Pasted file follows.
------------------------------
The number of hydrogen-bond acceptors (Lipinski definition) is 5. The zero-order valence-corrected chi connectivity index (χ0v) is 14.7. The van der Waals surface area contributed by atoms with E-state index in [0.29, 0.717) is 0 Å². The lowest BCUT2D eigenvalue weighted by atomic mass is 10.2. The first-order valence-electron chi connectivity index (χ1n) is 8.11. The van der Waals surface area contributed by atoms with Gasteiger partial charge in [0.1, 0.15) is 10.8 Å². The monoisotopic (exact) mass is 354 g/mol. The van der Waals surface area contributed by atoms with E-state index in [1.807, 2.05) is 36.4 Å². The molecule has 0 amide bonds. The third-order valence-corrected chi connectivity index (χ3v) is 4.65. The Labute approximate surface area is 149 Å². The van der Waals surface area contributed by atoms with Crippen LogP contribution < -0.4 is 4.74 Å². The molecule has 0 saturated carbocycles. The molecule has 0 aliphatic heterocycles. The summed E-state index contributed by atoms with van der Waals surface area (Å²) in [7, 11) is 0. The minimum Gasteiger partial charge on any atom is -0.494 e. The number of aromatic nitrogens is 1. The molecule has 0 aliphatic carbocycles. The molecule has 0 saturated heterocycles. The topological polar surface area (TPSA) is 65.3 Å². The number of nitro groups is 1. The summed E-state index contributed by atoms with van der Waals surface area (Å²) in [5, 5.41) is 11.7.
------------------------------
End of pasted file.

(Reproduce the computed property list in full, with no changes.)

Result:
The number of hydrogen-bond acceptors (Lipinski definition) is 5. The zero-order valence-corrected chi connectivity index (χ0v) is 14.7. The van der Waals surface area contributed by atoms with E-state index in [0.29, 0.717) is 0 Å². The lowest BCUT2D eigenvalue weighted by atomic mass is 10.2. The first-order valence-electron chi connectivity index (χ1n) is 8.11. The van der Waals surface area contributed by atoms with Gasteiger partial charge in [0.1, 0.15) is 10.8 Å². The monoisotopic (exact) mass is 354 g/mol. The van der Waals surface area contributed by atoms with E-state index in [1.807, 2.05) is 36.4 Å². The molecule has 0 amide bonds. The third-order valence-corrected chi connectivity index (χ3v) is 4.65. The Labute approximate surface area is 149 Å². The van der Waals surface area contributed by atoms with Crippen LogP contribution < -0.4 is 4.74 Å². The molecule has 0 saturated carbocycles. The molecule has 0 aliphatic heterocycles. The summed E-state index contributed by atoms with van der Waals surface area (Å²) in [7, 11) is 0. The minimum Gasteiger partial charge on any atom is -0.494 e. The number of aromatic nitrogens is 1. The molecule has 0 aliphatic carbocycles. The molecule has 0 saturated heterocycles. The topological polar surface area (TPSA) is 65.3 Å². The number of nitro groups is 1. The summed E-state index contributed by atoms with van der Waals surface area (Å²) in [5, 5.41) is 11.7.